Winnipeg runner goes the distance — and then some — for Siloam Mission

For the fourth consecutive year, Junel Malapad's push to change Boxing Day to Running Day continues with an added caveat to help the homeless.

Junel Malapad hoping to cover 241 km in 50 hours to raise funds for homeless

Junel Malapad is embarking an an ambitious 241-kilometre run around The Forks for Siloam Mission. (Ahmar Khan/CBC News)

For the fourth consecutive year, Junel Malapad's push to change Boxing Day to Running Day continues with an added caveat to help the homeless.

Malapad is attempting a 241-kilometre looped run around The Forks in an effort to gather donations and raise money for Siloam Mission. 

The 48-year-old Winnipeg Run Club leader wants to help those who are in need, keeping them warm and cozy as temperatures continue to dip.

"Siloam Mission helps out people homeless people in need and vulnerable," he said.

"I felt that it would be a good thing to help them out with their initiative and helping the community." 

The route, a 3.3-km loop, starts at the covered rink, then goes down the sidewalk around the Canadian Museum for Human Rights, over the Esplanade Riel, down Tache Avenue and across the Norwood Bridge back to The Forks.

Malapad aims to complete the long, urban trek in about 50 hours with each of the 73 required loops taking about 20 minutes apiece.

"I'll incorporate some sleep breaks, I'll be taking some rest breaks for around three hours Thursday morning and Friday morning," he said.

For the few hours he will be resting his head and feet, Malapad will be sleeping at the Inn at The Forks. Along with some volunteers, they've set up a separate room where people can drop off donations ranging from warm clothes to hygienic necessities or cash.

Donations can also be made online. Malapad will also be carrying envelopes while running in case any runners want to give their donations to him personally.

He's aiming to raise at least $5,000 for Siloam's The Need Project.

"I live in the North End and I see people who who really could use a helping hand. Anything could happen to an individual who could require some help," said Malapad.

"You know life has many ups and downs and a person could find himself in a down situation."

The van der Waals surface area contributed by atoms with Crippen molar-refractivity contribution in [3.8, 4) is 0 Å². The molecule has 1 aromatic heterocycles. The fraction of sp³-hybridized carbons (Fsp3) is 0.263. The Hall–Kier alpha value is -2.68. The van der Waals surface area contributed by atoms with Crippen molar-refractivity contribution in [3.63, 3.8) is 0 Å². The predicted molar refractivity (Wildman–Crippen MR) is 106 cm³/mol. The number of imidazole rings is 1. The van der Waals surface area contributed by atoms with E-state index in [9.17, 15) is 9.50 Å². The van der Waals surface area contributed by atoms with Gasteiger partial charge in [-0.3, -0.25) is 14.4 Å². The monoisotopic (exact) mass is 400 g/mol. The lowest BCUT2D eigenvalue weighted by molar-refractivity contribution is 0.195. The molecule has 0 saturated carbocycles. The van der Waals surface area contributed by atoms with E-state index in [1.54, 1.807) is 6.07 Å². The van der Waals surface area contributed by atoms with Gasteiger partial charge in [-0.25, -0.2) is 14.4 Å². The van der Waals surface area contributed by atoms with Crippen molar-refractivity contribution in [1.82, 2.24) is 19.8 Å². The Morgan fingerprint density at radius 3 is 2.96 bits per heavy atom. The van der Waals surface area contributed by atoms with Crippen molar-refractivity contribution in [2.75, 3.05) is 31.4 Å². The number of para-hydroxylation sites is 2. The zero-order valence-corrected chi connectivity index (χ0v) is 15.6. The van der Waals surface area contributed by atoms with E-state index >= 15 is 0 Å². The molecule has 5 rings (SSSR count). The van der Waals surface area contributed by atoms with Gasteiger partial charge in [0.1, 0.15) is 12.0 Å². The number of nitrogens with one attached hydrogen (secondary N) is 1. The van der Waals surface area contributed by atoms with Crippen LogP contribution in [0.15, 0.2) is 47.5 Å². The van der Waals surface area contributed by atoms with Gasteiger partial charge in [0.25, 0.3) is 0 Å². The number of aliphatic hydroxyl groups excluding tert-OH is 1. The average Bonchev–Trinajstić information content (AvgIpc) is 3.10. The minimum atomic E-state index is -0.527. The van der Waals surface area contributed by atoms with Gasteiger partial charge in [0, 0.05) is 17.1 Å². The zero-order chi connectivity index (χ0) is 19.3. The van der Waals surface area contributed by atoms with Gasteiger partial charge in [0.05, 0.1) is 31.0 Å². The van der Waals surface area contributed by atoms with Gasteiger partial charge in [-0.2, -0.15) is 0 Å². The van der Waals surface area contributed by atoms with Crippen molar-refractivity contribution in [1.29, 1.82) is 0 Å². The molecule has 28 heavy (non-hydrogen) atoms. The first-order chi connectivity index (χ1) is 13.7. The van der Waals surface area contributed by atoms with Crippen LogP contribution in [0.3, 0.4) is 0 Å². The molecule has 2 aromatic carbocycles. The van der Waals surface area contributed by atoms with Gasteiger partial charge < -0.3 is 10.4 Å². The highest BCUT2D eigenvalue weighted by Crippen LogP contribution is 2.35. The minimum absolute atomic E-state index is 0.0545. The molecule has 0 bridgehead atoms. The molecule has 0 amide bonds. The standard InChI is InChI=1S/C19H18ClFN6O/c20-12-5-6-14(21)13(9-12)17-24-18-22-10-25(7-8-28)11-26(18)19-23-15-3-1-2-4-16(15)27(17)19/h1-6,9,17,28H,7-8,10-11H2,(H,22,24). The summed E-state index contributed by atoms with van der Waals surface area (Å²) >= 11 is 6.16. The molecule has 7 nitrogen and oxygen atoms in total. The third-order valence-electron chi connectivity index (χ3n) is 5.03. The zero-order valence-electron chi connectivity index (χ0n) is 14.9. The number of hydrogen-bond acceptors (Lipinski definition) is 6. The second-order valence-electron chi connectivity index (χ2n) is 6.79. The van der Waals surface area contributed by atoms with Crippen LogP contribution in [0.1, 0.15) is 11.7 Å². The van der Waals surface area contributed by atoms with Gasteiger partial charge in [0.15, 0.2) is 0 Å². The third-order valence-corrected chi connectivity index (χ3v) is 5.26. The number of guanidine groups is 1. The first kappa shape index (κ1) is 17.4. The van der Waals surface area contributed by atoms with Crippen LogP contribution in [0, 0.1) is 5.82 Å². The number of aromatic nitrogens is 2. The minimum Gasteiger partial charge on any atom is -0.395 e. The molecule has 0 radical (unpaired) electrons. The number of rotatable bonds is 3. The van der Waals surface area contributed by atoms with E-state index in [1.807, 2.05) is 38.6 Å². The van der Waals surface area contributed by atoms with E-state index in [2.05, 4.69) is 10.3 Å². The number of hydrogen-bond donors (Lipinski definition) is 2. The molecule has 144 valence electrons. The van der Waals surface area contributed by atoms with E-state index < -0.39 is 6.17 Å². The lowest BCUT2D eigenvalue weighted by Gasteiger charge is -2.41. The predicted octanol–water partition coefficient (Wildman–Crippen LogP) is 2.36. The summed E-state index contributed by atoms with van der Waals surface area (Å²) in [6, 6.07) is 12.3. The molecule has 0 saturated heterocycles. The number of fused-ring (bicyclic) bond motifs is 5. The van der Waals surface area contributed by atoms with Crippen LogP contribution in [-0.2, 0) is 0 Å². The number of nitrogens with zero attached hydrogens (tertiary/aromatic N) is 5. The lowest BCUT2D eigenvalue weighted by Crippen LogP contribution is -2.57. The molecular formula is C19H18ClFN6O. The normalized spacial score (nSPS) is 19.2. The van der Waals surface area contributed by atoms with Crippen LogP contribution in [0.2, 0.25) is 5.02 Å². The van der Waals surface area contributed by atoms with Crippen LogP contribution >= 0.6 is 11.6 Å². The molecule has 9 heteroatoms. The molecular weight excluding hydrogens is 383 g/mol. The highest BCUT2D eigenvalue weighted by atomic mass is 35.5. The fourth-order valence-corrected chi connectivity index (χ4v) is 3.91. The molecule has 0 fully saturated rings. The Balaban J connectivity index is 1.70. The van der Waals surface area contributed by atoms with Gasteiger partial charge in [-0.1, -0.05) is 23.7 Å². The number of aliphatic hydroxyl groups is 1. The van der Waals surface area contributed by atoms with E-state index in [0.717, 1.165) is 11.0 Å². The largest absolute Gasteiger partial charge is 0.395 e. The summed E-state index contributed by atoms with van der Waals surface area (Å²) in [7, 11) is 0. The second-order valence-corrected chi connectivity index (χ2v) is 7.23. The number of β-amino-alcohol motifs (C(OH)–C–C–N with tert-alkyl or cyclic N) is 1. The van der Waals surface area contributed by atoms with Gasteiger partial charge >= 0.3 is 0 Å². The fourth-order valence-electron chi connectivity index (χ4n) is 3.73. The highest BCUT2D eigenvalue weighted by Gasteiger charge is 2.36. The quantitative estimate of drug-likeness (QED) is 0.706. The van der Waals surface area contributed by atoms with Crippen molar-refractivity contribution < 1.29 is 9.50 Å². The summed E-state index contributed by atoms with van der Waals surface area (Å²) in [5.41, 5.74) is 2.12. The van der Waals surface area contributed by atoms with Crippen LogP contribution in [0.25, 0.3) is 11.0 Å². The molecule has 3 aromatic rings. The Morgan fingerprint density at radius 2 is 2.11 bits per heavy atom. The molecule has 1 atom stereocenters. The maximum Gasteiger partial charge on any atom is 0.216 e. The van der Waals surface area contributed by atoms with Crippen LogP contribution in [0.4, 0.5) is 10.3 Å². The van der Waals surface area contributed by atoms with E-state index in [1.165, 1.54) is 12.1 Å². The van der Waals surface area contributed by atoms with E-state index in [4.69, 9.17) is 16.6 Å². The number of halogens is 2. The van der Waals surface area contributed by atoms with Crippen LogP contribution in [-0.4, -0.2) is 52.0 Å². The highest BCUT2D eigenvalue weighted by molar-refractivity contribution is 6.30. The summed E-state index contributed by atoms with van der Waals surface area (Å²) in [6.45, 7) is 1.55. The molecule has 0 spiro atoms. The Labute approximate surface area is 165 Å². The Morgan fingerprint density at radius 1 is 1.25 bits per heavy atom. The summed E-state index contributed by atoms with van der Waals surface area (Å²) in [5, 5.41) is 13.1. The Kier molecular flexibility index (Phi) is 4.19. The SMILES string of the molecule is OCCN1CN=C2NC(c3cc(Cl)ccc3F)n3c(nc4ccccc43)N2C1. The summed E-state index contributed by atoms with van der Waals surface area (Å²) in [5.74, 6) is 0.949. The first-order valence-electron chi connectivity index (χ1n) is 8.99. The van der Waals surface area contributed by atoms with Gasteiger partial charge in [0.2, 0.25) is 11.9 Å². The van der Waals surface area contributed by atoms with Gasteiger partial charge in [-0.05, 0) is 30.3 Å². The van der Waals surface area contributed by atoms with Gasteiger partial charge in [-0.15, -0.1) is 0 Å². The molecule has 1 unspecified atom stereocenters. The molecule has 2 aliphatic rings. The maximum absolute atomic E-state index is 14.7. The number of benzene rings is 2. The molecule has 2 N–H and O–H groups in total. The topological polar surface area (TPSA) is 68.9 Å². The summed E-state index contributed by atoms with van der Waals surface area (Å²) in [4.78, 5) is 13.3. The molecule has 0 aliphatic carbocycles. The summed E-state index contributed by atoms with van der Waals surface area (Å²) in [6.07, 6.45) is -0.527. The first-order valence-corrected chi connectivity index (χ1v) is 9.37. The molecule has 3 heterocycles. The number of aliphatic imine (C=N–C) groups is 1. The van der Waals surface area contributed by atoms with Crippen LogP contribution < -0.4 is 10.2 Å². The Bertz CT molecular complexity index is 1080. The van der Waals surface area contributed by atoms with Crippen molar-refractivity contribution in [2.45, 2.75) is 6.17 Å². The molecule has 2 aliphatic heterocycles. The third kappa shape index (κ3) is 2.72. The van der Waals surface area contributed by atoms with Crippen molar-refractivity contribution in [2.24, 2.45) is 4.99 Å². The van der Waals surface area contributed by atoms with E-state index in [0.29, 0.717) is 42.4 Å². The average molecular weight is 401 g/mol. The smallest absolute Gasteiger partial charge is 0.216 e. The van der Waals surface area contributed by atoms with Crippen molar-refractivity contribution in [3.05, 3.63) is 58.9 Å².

Luke Thiessen, communications manager at Siloam Mission, said Malapad is showcasing aid in a unique manner.

"It's things like this that show us that not only are people supporting us, but they want to get their friends and family on board," said Thiessen.

"It really shows us that people care, and we couldn't say thank you enough."


Malapad missed out on a chance to complete his first 241-km ultra-marathon last year, on a route from Great Falls to Betula Lake, in the Whiteshell. He wanted to run 150 miles — the Imperial equivalent of 241 km — as part of Canada 150 celebrations, but got lost in a forest near the halfway point.

With that experience, along with previous years of running through poor weather conditions, he believes this time he's set up to deliver on his promise.

'The weather is something that I just had to deal with in prior years. Last year was minus-45," he said.

"Today is fabulous weather for a run."

Luke Thiessen, communications manager at Siloam Mission, said Malapad's efforts are sending a powerful message to the city. (Ahmar Khan/CBC News)

Thiessen says the distance of the race paired with the extreme factors of the run makes it that much more special.

"When he was talking to us and told us that he had never completed this distance before, we thought what an honour it was," he said.

"The people we serve aren't enduring the physical exhaustion, but they're enduring really challenging circumstances on the streets with the cold."

Thiessen adds that on a day when many people are focusing on getting the best deal, Malapad is trying to ensure that needy Winnipeggers aren't left out.

"Most people are feeling happy and comfortable and probably dipping into the consumerism of the holidays, but I think it's a really powerful example." 

Runners will be joining Malapad on the run at various points to offer moral support and to help keep him on track as his body begins to shut down.

"It doesn't really surprise me that the people here in Winnipeg would come out and join me," he said.

"It really touches my heart and I'm grateful for the friendships.

Junel Malapad hoping to cover 241 km in 50 hours to raise funds for homeless. 2:17